Tuesday, October 16, 2007

First Meeting of the Year!

The Mind Workshop met for its first meeting of the year the other week. There are a couple of changes: instead of spending the year mixing it up between student presentations and our ongoing reading, this year we will read for the first half of the year, and then have a series of student presentations beginning towards the end of the Winter Quarter, and continuing through the Spring. Nat has handed the co-ordinator's baton on to me, so if you'd like to present later in the year (and slots are filling up fast), or have any questions about the workshop, get in touch with me (wsmall AaTtt uchicago D. O. T edu).

Our readings this year will be on the topic of disjunctivism. We'll be reading a series of classic and contemporary articles, rather than a book.

The first meeting saw a healthy mix of old faces, new faces, ex-agitators, lapsed members, and a Swede who somehow fell into apparently incompatible categories. Our first reading was McDowell's 'Knowledge and the Internal'; there was beer, but no pizza. David F kicked things off with a brief presentation. Here's a sketchy recap:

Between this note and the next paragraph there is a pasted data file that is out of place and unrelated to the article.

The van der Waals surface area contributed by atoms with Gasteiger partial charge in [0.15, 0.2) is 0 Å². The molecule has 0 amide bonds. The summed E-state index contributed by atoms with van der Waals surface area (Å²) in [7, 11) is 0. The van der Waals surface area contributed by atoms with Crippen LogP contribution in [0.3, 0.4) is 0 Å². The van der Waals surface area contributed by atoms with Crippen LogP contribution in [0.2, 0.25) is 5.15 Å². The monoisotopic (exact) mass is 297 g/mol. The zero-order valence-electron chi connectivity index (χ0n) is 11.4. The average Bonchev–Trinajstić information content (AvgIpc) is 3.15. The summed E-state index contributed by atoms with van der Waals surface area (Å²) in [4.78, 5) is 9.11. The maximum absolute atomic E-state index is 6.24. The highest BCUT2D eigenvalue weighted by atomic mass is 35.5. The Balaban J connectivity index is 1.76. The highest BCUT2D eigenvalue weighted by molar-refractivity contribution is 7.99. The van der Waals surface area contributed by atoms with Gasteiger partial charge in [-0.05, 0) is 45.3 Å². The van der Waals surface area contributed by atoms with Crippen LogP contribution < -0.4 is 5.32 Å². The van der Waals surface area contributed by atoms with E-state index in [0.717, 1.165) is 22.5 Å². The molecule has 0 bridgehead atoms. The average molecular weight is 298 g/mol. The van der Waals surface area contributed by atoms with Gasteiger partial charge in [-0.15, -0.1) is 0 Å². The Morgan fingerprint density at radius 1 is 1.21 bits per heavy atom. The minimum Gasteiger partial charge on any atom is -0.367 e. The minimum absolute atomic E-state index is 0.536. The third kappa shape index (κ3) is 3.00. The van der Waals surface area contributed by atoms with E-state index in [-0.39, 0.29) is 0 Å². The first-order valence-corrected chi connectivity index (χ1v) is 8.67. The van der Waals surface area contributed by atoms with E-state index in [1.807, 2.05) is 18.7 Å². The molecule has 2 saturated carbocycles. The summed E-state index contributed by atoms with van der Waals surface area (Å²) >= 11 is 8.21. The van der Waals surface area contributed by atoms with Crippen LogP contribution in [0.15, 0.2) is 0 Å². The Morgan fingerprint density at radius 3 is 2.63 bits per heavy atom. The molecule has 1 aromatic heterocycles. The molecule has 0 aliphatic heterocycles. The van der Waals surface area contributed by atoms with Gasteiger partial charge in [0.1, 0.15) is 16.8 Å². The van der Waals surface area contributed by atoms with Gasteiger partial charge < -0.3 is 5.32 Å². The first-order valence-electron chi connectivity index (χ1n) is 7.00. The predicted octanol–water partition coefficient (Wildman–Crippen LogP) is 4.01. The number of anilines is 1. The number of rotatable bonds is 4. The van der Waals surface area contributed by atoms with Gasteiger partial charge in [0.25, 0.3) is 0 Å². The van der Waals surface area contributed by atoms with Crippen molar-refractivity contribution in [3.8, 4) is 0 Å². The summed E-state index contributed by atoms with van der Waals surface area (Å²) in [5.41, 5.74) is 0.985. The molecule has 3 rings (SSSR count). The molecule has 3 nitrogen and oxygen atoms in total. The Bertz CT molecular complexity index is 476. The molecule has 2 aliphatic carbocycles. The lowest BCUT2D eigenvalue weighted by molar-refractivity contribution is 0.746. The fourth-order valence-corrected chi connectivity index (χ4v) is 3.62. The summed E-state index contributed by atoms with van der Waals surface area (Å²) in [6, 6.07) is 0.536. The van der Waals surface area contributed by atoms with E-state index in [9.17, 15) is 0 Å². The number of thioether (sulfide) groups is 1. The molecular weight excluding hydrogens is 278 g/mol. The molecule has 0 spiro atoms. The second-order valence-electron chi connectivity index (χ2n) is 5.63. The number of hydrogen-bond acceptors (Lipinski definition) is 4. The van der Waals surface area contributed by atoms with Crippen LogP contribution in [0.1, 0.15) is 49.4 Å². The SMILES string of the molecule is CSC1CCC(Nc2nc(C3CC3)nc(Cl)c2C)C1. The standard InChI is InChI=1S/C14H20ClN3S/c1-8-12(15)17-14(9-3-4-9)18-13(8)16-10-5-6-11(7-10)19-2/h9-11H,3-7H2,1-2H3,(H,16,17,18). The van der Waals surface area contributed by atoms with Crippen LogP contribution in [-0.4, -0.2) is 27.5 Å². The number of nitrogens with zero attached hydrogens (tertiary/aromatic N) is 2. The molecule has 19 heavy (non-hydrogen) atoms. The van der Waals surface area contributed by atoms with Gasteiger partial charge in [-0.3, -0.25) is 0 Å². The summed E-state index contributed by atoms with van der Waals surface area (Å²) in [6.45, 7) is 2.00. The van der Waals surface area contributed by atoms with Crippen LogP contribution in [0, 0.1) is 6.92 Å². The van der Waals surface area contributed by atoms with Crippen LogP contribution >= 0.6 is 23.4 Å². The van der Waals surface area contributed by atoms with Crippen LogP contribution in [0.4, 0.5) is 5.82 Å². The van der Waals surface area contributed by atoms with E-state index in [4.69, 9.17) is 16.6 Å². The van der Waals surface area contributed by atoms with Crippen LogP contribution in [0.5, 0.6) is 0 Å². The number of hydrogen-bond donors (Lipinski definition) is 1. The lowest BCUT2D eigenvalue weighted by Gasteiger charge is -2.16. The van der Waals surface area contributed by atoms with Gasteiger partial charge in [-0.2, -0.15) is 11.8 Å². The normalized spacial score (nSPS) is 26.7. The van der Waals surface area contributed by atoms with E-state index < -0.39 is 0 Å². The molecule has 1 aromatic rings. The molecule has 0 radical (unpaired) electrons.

If we 'interiorize' the space of reasons, we are left with four options:
(i) scepticism;
(ii) the 'touching and naive' view that we can get from the appearances (which are consistent with falsity) to certainty [Brandom calls this dogmatism];
(iii) a thoroughgoing externalism that isn't interested in justification but instead carves the world up into those things that are reliable indicators and those things that are not [Brandom calls this gonzo externalism];
(iv) the 'hybrid view' that will be McDowell's focus. According to this view, justification is important (unlike the gonzo view), but it doesn't 'reach all the way' to the facts; when I have knowledge, it is in part due to the world doing me a favour --- this favour is external to any standing of mine in the space of reasons.